108: Goodnight, Achilles

12:04 AM February 16th, 2020.

I have completed The Illiad.

Please take a moment to silently appreciate my accomplishment before starting your rant on how a person could graduate from college with a BA in history in the 2010s without reading Homer.

Thank you.

I was about three pages from the end last night when I had an epiphany.

The Iliad is a book about Achilles.

Naturally, you’ll remember that The Iliad begins with an epic feud between Achilles and Agamemnon.

The upshot of this feud is that Agamemnon steal away the girl that Achilles himself stole, Briseis, and Achilles angrily drops out of the war. Which, by the way, is kind of morally questionable to begin with.

When Achilles best bud Patroclus bites the dust Achilles decide to reform from the error of his ways and do what he is supposed to do: kill lots of people. Achilles is still headstrong and angry, but after Patroclus dies he decides to tone down the arrogance a smidge.

When we leave Achilles at the end of this book he is asleep, and Briseis is sleeping next to him. Yep, that’s the chick he flipped out at Agamemnon over. It’s a beautiful bookend to the story, and very intriguing.There are basically two things that happen in The Iliad. First, lots of people die. Second, Achilles becomes slightly less arrogant. Achilles may be in the same place as he was at the beginning of the story, but he’s different as a person.

I think they call this a character arc.

After six hundred plus pages it’s a bold move to leave your hero asleep and the war at essentially the same place as it was on page one. But it’s a move that has served Homer pretty well for the better part of three millenniums, so it panned out pretty well for the guy.

On that three millennium subject, anything this age is going to have some parts that make you want to scratch your head a bit. Most blatantly, women are treated like shit. Like, first place in this race gets a woman and a pot, second place gets a horse, third a couple bars of gold. When Agamemnon gives Briseis back to Achilles he makes a big deal over the fact that he didn’t rape her. Good for you buddy, so proud.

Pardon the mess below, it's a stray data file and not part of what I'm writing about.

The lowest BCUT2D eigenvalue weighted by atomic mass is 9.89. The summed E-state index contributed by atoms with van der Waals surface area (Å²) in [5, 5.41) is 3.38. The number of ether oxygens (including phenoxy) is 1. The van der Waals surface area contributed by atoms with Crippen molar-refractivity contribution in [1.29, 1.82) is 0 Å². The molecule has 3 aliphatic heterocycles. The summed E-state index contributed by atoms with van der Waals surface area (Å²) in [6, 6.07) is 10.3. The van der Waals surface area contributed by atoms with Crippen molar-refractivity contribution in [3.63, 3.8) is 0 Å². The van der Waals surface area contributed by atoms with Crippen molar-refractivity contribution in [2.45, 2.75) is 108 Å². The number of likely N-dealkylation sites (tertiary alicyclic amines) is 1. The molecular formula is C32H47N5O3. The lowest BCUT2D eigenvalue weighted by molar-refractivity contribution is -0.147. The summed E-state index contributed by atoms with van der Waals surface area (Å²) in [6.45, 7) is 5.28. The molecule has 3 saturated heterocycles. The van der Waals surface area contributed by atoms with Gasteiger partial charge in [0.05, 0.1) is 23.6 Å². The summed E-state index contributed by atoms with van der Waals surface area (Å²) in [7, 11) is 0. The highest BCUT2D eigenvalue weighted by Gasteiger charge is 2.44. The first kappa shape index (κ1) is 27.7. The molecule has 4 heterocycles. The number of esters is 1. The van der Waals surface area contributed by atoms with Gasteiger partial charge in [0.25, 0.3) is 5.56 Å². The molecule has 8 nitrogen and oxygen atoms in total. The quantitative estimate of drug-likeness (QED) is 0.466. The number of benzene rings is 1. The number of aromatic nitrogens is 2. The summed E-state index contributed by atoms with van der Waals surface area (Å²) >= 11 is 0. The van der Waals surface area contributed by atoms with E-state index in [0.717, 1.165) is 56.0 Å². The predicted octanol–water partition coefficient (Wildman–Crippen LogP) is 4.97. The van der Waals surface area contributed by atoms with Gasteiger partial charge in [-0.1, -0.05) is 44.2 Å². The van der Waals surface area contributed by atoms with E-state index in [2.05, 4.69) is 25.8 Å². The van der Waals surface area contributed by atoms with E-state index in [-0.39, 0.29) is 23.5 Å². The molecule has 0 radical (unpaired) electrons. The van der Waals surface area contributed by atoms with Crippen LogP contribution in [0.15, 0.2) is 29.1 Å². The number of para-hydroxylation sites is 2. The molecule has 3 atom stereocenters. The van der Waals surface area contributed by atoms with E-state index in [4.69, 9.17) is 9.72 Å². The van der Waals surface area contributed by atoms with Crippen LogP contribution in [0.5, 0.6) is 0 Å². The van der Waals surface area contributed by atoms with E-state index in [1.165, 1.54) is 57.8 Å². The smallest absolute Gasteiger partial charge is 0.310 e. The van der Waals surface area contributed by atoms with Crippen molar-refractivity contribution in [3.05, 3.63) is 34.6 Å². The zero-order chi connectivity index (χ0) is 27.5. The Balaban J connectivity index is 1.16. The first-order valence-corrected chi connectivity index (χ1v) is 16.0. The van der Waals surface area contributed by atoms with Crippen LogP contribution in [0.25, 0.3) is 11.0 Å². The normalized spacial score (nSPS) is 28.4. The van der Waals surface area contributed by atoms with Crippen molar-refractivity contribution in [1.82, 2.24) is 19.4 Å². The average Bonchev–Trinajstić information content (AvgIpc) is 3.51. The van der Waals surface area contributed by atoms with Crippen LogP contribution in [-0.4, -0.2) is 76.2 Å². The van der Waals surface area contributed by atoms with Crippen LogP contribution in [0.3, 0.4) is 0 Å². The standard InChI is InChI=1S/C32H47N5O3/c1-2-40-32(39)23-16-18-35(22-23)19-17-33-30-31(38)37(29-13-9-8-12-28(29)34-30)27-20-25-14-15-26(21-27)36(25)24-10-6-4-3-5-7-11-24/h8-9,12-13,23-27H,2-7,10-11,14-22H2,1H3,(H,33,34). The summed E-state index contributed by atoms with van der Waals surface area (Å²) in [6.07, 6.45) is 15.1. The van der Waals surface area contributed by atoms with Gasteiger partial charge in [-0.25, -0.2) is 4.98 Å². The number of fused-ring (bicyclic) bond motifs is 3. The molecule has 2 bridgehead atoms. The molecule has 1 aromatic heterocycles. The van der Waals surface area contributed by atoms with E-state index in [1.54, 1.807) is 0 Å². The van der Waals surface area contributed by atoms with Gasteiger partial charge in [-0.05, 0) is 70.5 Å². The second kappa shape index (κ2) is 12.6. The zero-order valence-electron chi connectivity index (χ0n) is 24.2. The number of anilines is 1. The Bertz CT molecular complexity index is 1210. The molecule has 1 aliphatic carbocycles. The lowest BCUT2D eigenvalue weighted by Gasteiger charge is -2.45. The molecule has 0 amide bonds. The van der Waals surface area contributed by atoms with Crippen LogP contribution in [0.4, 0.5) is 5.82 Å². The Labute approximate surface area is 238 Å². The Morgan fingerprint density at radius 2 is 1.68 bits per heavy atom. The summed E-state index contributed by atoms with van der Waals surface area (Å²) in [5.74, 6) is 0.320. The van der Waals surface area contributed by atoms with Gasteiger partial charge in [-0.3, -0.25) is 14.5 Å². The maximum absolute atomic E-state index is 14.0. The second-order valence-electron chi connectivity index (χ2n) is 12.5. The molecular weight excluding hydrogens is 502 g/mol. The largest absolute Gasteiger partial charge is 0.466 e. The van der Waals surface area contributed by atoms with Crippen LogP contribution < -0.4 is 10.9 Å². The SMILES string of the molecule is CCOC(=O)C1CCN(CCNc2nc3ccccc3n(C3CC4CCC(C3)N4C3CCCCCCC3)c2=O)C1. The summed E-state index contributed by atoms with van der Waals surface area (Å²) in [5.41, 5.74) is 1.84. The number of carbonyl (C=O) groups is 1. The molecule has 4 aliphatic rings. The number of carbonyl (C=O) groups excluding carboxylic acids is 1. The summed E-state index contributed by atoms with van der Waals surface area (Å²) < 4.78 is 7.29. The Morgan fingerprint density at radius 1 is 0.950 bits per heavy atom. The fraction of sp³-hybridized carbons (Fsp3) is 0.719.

I was very intrigued by Cath’s review of The Silence of the Girls. It’s a look at this story through the eyes of Briseis, and is high on my list of books to get to next.

From a reading perspective that thing that was most difficulty for me was the violence.

I like violence, but after so many brain or guts get spilled on the ground it just becomes a haze. Homer spends a page or two on some guy we’ve never heard of just so his head can get chopped off, or his brains ooze out of his helmet or his guts fall on the ground. Then when that guy is dead he introduces us to another character who suffers a similar fate.

Characters get introduced and killed off so much more quickly on TV and in the movies now days that it’s just more fun. I’m sure that when this was first written those pages and pages of brutal violence were what the kids loved, but how is print supposed to hold up to Quentin Tarantino?

Not to say that Tarantino is a better storyteller than Homer, he just has different tools at his disposal. If he’d been alive Three Thousand years ago Quentin would have written something very similar to The Iliad.

So that’s all folks.

Goodnight Homer, goodnight Achilles, goodnight people with your brains spilled out, goodnight Agamemnon, goodnight Briseis, goodnight violence everywhere.

Gonna catch up on some other reading before I dive into The Odyssey.


Photo by Rok Romih on Pexels.com



21 thoughts on “108: Goodnight, Achilles

  1. Great balls of fire – you make me feel like a pile of shit. I’ve never read the Iliad – so that’s a challenge. I have a Masters from the ’80s in English Reformation Lute Music. Which explains why now I’m so rich because everyone has been tripping over each other trying to employ me. Anyway, I think you’ve challenged me to up my reading a little. So thanks for that.

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  3. Pingback: 430: Top 10 Books of 2020 | Dumbest Blog Ever

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